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The Trace considers whether the Texas abortion ban "bounty" could be used to restrict firearms. After the latest setback in the Senate, here are three lessons for the voting rights struggle going forward. Behind closed doors, Justice Clarence Thomas's wife is working with many groups directly involved in controversial cases before the Court.


President Biden reflects on his first year in office. After months of map-drawing, some Republicans are urging the party to be ruthless with congressional redistricting. An obscure provision of the Constitution that barred members of the Confederacy from holding political office is back in the national conversation — and some are hoping it can keep Trump and his allies off the ballot.

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New research tracks ancient artifacts looted by the Nazis. American Jews prepare for a Shabbat in the shadow of Colleyville. The Pfizer CEO was awarded the Genesis Prize for the development of the covid-19 vaccine.

The Last Word

"We are shaken. We are not OK. But we will bounce back. We are resilient because we cannot afford not to be. That resiliency is part of the Jewish DNA. Without it, we would have disappeared centuries ago. We refuse to go away. But we are exhausted."

— Dr. Deborah Lisptadt, in an op-ed to the NYT about Colleyville

Call Ted Cruz at 202-224-3121 and urge him and his colleagues to confirm her as U.S. Envoy to Combat and Monitor Anti-Semitism. He has been holding up her confirmation since July.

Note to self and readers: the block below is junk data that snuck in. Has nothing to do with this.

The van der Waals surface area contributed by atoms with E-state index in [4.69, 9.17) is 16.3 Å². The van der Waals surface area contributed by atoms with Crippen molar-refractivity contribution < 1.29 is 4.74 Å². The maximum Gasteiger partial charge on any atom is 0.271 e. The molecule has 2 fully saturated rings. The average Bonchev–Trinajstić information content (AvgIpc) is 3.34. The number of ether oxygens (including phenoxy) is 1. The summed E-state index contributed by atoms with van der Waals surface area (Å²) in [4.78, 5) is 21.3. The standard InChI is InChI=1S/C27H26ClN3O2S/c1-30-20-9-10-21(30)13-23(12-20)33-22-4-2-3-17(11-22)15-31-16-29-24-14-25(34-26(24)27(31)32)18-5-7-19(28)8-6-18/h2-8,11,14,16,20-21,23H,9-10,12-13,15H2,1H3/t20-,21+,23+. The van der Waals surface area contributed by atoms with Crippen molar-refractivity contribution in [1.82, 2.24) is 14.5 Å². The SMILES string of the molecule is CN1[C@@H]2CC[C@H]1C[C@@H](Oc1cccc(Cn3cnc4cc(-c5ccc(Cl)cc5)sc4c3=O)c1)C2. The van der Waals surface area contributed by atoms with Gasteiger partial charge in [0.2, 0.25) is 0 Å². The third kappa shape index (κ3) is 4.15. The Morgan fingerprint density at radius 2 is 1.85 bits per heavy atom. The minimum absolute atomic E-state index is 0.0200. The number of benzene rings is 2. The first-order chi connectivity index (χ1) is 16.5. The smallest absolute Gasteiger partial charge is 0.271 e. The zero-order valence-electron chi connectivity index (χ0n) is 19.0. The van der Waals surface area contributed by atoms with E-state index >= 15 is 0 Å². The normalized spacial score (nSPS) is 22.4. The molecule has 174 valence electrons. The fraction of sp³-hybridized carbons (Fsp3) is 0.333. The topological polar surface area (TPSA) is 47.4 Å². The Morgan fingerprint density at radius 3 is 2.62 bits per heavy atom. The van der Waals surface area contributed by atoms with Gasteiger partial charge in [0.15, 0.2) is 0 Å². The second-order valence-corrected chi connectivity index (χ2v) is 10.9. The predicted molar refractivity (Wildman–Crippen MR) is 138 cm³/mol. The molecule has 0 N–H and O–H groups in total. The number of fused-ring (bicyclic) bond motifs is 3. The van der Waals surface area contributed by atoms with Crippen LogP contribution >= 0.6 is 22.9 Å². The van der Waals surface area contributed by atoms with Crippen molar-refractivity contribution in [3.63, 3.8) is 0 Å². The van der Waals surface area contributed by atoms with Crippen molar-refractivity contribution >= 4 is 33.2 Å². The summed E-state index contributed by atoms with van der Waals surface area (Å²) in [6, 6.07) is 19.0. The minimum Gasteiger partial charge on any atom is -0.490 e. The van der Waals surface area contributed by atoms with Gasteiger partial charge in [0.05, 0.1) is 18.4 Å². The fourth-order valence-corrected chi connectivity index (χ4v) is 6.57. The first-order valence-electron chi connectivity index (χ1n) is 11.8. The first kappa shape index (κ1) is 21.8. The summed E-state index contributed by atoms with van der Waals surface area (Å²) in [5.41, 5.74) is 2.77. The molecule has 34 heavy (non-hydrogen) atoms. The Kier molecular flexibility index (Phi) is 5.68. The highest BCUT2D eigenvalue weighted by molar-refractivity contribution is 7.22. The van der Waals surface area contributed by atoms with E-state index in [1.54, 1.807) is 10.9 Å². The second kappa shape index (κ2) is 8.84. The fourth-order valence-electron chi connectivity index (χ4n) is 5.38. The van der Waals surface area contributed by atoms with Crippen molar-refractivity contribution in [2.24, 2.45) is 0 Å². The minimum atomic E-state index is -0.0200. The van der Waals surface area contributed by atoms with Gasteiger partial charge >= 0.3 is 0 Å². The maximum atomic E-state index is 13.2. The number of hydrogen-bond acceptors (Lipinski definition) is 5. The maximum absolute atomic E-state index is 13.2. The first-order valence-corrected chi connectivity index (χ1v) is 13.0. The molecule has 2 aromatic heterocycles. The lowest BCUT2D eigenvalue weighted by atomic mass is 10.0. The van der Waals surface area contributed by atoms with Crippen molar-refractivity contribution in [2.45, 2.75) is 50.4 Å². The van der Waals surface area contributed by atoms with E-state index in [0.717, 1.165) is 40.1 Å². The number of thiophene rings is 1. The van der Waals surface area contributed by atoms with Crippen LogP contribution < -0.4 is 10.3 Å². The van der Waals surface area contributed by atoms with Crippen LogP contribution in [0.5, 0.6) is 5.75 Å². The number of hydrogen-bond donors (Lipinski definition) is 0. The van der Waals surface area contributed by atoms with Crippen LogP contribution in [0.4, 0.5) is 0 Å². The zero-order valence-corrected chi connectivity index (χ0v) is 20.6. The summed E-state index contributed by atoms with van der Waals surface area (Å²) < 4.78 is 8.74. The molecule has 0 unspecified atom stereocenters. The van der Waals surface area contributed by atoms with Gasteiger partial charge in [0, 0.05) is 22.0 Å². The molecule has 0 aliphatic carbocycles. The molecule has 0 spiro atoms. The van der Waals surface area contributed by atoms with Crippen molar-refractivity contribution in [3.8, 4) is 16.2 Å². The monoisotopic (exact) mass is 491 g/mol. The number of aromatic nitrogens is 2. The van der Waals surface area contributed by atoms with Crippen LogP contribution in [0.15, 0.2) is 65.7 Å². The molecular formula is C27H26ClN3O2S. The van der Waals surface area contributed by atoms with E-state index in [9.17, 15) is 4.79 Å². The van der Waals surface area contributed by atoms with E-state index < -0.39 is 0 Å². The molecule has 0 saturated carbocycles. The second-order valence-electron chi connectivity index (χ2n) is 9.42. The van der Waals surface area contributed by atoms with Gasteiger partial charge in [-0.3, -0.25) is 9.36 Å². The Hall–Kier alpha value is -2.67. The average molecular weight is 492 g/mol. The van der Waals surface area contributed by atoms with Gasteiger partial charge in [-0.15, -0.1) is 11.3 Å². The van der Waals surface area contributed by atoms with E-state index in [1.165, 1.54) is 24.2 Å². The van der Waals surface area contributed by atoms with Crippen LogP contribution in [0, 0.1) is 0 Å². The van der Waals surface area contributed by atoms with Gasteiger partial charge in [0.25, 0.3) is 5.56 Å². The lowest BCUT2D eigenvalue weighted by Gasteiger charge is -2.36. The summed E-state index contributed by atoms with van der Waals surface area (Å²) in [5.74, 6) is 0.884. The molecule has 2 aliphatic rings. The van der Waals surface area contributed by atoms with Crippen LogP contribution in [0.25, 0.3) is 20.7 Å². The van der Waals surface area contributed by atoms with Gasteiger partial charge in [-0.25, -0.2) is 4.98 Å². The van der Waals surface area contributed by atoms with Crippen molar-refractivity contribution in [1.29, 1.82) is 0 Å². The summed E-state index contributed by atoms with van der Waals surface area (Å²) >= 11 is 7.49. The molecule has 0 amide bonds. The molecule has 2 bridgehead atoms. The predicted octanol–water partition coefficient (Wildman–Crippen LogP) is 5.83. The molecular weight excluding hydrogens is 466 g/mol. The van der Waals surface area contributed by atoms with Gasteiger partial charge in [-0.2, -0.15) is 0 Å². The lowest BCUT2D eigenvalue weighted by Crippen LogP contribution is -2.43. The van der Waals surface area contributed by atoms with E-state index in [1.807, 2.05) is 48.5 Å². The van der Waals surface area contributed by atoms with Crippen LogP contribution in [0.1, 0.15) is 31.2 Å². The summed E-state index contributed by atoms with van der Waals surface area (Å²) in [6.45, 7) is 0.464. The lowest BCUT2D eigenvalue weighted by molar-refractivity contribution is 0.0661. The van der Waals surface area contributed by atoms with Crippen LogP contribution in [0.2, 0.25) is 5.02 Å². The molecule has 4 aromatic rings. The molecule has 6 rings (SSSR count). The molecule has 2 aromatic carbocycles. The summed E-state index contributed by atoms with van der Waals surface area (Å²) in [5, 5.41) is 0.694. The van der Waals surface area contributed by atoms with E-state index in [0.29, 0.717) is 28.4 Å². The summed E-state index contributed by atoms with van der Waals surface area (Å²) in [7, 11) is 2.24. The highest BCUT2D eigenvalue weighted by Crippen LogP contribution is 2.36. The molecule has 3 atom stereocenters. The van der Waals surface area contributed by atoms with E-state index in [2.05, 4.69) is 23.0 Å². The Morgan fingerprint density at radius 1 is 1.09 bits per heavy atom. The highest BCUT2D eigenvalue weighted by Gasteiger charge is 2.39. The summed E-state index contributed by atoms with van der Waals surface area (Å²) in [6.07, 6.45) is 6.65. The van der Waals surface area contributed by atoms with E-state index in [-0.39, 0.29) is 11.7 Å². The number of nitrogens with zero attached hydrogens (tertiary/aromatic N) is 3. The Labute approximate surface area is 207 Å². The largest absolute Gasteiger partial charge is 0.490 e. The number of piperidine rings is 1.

Joint Action Committee for Political Affairs (JACPAC) is a pro-Israel PAC with a domestic agenda. We support a strong U.S.-Israel relationship and advocate for reproductive health and the separation of religion and state and incorporate other issues of importance to the Jewish community, including gun violence prevention and climate change. In addition to providing financial support for U.S. Senate and House campaigns, JACPAC educates our membership with outreach events designed to inform and activate their participation in the political process.

Paid for by Joint Action Committee for Political Affairs. Contributions or gifts are not tax deductible. Federal law requires us to use our best efforts to collect and report the name, mailing address, occupation, and name of employer of individuals whose contributions exceed $200 in an election cycle. Corporate contributions and contributions from non-US citizens who are not lawfully admitted for permanent residence are prohibited. All contributions by individuals must be made from personal funds and may not be reimbursed or paid by another person.